Do we see the marginalized around us?
I ponder this challenge from the pulpit after an illustration from the book of Ruth. The way this wealthy landowner named Boaz stops in the middle of a busy day at the “office”, notices the outcast working in his fields. Extends grace to this woman named Ruth. How he changes her life because he pays attention; see her need and responds.
Do I bother to check my fields at the grocery store, the vet’s office, at school – do I notice the needs of the poor in a small city steeped in affluence while I check off the to-do list? Because the needy don’t stand with cardboard signs, lie under a bridge, or walk alongside the road in my small town.
Earlier this week I buy a bag of groceries to help feed struggling families for Thanksgiving but I don’t see their faces, know their names, their shirt size, what makes them cry. Just drop off the bag with the others in the bucket on the front porch of a friend.
And that same day, I stand in the hallway in front of my son’s bathroom listening to Elva, the one who manages the five Hispanic women that clean my home every two weeks. Her dark eyes gleam when she shares how more than one hundred people show up every week for the bible study she oversees at her church.
She explains that this isn’t the norm at her church, how people delve into the bible, find truth like it is buried treasure. Says she loves Jesus so much, wants others to experience what she knows.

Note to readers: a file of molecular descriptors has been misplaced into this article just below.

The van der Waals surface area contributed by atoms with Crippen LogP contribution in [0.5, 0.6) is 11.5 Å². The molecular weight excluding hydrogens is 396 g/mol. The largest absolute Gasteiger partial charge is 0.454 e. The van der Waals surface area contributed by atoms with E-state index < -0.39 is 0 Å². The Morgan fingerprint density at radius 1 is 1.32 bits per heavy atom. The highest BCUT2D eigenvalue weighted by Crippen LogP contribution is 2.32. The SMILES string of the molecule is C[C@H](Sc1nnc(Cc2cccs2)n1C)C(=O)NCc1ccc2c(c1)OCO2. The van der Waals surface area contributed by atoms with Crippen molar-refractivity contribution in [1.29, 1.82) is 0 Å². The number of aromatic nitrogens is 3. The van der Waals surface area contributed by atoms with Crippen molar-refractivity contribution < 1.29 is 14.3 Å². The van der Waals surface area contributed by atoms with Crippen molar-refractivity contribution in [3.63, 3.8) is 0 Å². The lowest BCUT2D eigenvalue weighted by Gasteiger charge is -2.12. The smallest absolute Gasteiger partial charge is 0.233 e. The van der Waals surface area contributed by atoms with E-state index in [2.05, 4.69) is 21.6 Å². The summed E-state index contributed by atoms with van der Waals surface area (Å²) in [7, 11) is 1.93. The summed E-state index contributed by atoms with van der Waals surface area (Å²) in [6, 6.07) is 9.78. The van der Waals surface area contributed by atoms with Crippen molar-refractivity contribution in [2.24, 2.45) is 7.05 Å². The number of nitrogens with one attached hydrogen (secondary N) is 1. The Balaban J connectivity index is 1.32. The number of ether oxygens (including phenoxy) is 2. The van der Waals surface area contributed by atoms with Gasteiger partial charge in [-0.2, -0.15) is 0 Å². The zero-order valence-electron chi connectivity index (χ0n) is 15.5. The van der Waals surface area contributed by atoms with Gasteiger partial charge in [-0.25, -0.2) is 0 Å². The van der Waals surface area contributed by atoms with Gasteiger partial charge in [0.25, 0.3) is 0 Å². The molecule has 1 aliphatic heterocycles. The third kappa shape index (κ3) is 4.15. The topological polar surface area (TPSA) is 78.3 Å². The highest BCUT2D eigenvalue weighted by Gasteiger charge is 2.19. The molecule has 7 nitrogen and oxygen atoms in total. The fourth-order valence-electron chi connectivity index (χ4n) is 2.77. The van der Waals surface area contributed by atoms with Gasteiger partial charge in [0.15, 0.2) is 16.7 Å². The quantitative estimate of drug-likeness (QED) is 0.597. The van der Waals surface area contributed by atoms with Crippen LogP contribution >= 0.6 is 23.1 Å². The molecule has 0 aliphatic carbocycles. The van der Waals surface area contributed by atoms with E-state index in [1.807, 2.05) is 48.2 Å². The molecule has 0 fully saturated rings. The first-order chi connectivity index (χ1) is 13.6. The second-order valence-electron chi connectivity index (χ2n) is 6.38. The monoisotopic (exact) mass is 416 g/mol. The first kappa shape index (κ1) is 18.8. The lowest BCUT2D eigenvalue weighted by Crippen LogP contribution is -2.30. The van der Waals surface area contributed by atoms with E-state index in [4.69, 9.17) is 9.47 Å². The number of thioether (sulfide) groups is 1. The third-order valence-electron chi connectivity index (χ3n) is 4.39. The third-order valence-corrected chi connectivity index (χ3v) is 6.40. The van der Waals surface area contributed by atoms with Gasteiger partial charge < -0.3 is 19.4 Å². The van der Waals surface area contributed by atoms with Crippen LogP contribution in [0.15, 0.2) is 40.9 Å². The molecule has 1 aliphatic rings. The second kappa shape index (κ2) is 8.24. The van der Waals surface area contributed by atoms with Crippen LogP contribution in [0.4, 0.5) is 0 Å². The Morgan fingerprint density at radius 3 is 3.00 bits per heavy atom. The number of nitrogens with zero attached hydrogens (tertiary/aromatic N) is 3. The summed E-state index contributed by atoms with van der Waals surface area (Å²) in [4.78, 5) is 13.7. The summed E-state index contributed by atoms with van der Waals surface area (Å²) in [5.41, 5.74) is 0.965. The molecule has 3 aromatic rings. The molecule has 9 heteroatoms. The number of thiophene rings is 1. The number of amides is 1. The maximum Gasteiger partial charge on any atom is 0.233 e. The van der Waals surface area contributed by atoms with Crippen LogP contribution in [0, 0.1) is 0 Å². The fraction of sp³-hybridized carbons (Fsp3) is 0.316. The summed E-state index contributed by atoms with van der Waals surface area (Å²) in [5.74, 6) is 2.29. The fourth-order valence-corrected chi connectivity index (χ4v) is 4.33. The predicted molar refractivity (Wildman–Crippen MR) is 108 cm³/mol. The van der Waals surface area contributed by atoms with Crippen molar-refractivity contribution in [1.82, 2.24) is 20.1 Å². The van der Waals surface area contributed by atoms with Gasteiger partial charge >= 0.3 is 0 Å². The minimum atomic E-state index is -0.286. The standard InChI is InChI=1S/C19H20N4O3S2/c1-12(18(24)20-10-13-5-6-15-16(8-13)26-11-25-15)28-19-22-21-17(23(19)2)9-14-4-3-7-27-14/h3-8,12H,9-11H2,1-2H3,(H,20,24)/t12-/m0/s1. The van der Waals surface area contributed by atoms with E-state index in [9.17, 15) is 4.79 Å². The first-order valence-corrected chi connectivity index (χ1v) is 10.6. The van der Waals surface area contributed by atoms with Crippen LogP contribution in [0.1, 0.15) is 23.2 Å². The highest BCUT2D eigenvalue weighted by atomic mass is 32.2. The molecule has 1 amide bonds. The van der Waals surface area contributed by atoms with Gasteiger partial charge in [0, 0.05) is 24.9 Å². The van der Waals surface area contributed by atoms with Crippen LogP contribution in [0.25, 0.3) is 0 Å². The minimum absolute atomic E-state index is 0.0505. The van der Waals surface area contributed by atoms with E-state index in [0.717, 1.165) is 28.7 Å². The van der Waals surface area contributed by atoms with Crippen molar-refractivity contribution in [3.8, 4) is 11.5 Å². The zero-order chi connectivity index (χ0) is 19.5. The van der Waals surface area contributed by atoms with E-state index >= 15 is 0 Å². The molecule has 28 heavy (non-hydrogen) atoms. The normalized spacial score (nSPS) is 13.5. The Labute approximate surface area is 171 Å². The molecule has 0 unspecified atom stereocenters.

Elva starts the cleaning business to help the Hispanic community. Provide income for families that come straight from Mexico and have nothing. Carrying bags of my son’s clothes to her car, she tells me her garage looks like a miniature Wal-Mart. Shelves hold cast-offs from clients like a Salvation Army drop-off.
And when Elva isn’t riding around in the worn out van full of cleaning supplies, she is teaching these women that dust my shelves how to sew and quilt in her home after work. Meets with twenty-five families ESL teachers identify as needy.
Because she doesn’t want to call them and find out what they need like a sales clerk filling an order. Her heart fuels with compassion, to sit beside, look in the eyes, build relationship.
Because when Christ dwells in the heart of a believer, it moves one to action. We freely give from what we receive.
We give mercy because we have known the hand of compassion.
Extend kindness because we have tasted charity.
Grant forgiveness because we know the relief of pardon.
Listen with understanding because we know what it means to be misunderstood.
And I have done this, check the fields in Rwanda, and see the marginalized, extend grace. Compassion hangs like a garment on me for the one who lives what it means to be alone, provide for one’s self in the absence of parents. I have looked in the eyes, seen the pain, heard the cry for help, and wrapped my arms around shoulders, asked God to heal, provide what Ruth gleans.
But I wonder, while I have checked the fields beyond my borders, have I missed the marginalized in my own community because I am too busy to notice? Lord, let me see as Boaz saw, respond like Elva when she checks her fields.
How do you find those in need in your commuity?
Joining Ann today to give thanks:
- Candlelight and the smell of cold.
- Warm blankets.
- For Elva and the way she lives compassion.
- Silly songs when the day is done from a boy with a pure heart.
- Friends that make the countenance of my children glow.
- The way God helps us see how He orchestrates time, plans our days when we think there are no plans.
- The mother-in-law, who says yes, gives me the gift of travel with my husband.
- Medicine that makes a dogs eye better, and him run happy.
- For honest friends without expectation, give grace because they love.